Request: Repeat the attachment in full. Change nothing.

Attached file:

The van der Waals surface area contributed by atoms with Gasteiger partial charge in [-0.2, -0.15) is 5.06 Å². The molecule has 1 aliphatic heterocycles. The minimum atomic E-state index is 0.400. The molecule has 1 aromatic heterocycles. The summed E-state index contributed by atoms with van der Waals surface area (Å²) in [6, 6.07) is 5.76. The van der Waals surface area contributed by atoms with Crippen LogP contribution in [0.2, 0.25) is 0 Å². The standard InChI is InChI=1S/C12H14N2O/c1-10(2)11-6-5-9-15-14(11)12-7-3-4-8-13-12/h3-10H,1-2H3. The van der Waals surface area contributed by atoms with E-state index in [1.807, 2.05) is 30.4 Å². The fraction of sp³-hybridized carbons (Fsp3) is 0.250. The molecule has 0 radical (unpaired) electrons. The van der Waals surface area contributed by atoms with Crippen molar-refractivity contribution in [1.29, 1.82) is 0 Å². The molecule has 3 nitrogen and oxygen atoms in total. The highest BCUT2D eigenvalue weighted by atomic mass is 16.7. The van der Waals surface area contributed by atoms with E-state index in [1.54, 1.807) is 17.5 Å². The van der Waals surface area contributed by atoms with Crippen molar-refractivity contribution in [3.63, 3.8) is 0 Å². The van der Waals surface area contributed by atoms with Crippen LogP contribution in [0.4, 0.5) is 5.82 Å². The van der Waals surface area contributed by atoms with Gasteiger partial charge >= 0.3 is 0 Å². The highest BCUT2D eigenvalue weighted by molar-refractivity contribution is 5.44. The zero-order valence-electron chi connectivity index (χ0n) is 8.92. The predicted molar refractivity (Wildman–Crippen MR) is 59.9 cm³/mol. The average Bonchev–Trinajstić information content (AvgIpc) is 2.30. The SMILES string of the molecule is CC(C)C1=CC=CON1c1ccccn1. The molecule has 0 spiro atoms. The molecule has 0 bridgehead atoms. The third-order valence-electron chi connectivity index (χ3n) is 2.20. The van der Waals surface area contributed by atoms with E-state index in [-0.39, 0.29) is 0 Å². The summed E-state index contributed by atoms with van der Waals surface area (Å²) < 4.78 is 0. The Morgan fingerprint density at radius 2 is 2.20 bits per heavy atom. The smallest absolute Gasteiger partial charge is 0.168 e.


The van der Waals surface area contributed by atoms with Gasteiger partial charge in [-0.2, -0.15) is 5.06 Å². The molecule has 1 aliphatic heterocycles. The minimum atomic E-state index is 0.400. The molecule has 1 aromatic heterocycles. The summed E-state index contributed by atoms with van der Waals surface area (Å²) in [6, 6.07) is 5.76. The van der Waals surface area contributed by atoms with Crippen LogP contribution in [0.2, 0.25) is 0 Å². The standard InChI is InChI=1S/C12H14N2O/c1-10(2)11-6-5-9-15-14(11)12-7-3-4-8-13-12/h3-10H,1-2H3. The van der Waals surface area contributed by atoms with E-state index in [1.807, 2.05) is 30.4 Å². The fraction of sp³-hybridized carbons (Fsp3) is 0.250. The molecule has 0 radical (unpaired) electrons. The van der Waals surface area contributed by atoms with Crippen molar-refractivity contribution in [1.29, 1.82) is 0 Å². The molecule has 3 nitrogen and oxygen atoms in total. The highest BCUT2D eigenvalue weighted by atomic mass is 16.7. The van der Waals surface area contributed by atoms with E-state index in [1.54, 1.807) is 17.5 Å². The van der Waals surface area contributed by atoms with Crippen molar-refractivity contribution in [3.63, 3.8) is 0 Å². The van der Waals surface area contributed by atoms with Crippen LogP contribution in [0.4, 0.5) is 5.82 Å². The van der Waals surface area contributed by atoms with Gasteiger partial charge >= 0.3 is 0 Å². The highest BCUT2D eigenvalue weighted by molar-refractivity contribution is 5.44. The zero-order valence-electron chi connectivity index (χ0n) is 8.92. The predicted molar refractivity (Wildman–Crippen MR) is 59.9 cm³/mol. The average Bonchev–Trinajstić information content (AvgIpc) is 2.30. The SMILES string of the molecule is CC(C)C1=CC=CON1c1ccccn1. The molecule has 0 spiro atoms. The molecule has 0 bridgehead atoms. The third-order valence-electron chi connectivity index (χ3n) is 2.20. The van der Waals surface area contributed by atoms with E-state index in [-0.39, 0.29) is 0 Å². The summed E-state index contributed by atoms with van der Waals surface area (Å²) < 4.78 is 0. The Morgan fingerprint density at radius 2 is 2.20 bits per heavy atom. The smallest absolute Gasteiger partial charge is 0.168 e.